|Title||A specialized area in limbic cortex for fast analysis of peripheral vision.|
|Publication Type||Journal Article|
|Year of Publication||2012|
|Authors||Yu, H-H, Chaplin, TA, Davies, AJ, Verma, R, Rosa, MGP|
|Date Published||2012 Jul 24|
|Keywords||Animals, Brain Mapping, Callitrichinae, Limbic System, Visual Pathways, Visual Perception|
In primates, prostriata is a small area located between the primary visual cortex (V1) and the hippocampal formation. Prostriata sends connections to multisensory and high-order association areas in the temporal, parietal, cingulate, orbitofrontal, and frontopolar cortices. It is characterized by a relatively simple histological organization, alluding to an early origin in mammalian evolution. Here we show that prostriata neurons in marmoset monkeys exhibit a unique combination of response properties, suggesting a new pathway for rapid distribution of visual information in parallel with the traditionally recognized dorsal and ventral streams. Whereas the location and known connections of prostriata suggest a high-level association area, its response properties are unexpectedly simple, resembling those found in early stages of the visual processing: neurons have robust, nonadapting responses to simple stimuli, with latencies comparable to those found in V1, and are broadly tuned to stimulus orientation and spatiotemporal frequency. However, their receptive fields are enormous and form a unique topographic map that emphasizes the far periphery of the visual field. These results suggest a specialized circuit through which stimuli in peripheral vision can bypass the elaborate hierarchy of extrastriate visual areas and rapidly elicit coordinated motor and cognitive responses across multiple brain systems.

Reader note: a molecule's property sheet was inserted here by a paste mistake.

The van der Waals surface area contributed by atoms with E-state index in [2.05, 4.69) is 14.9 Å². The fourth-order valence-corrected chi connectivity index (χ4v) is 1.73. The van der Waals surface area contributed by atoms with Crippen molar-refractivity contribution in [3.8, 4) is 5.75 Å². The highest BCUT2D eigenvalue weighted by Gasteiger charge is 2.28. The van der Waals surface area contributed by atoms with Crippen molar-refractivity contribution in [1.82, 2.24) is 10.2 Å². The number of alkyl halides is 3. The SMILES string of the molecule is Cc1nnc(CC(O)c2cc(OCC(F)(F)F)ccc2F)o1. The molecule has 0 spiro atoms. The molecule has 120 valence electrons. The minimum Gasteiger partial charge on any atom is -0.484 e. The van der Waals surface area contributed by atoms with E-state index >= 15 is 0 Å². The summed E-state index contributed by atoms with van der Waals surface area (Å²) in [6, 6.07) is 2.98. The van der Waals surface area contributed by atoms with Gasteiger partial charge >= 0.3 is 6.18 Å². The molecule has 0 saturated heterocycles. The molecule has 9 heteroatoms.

|Alternate Journal||Curr. Biol.|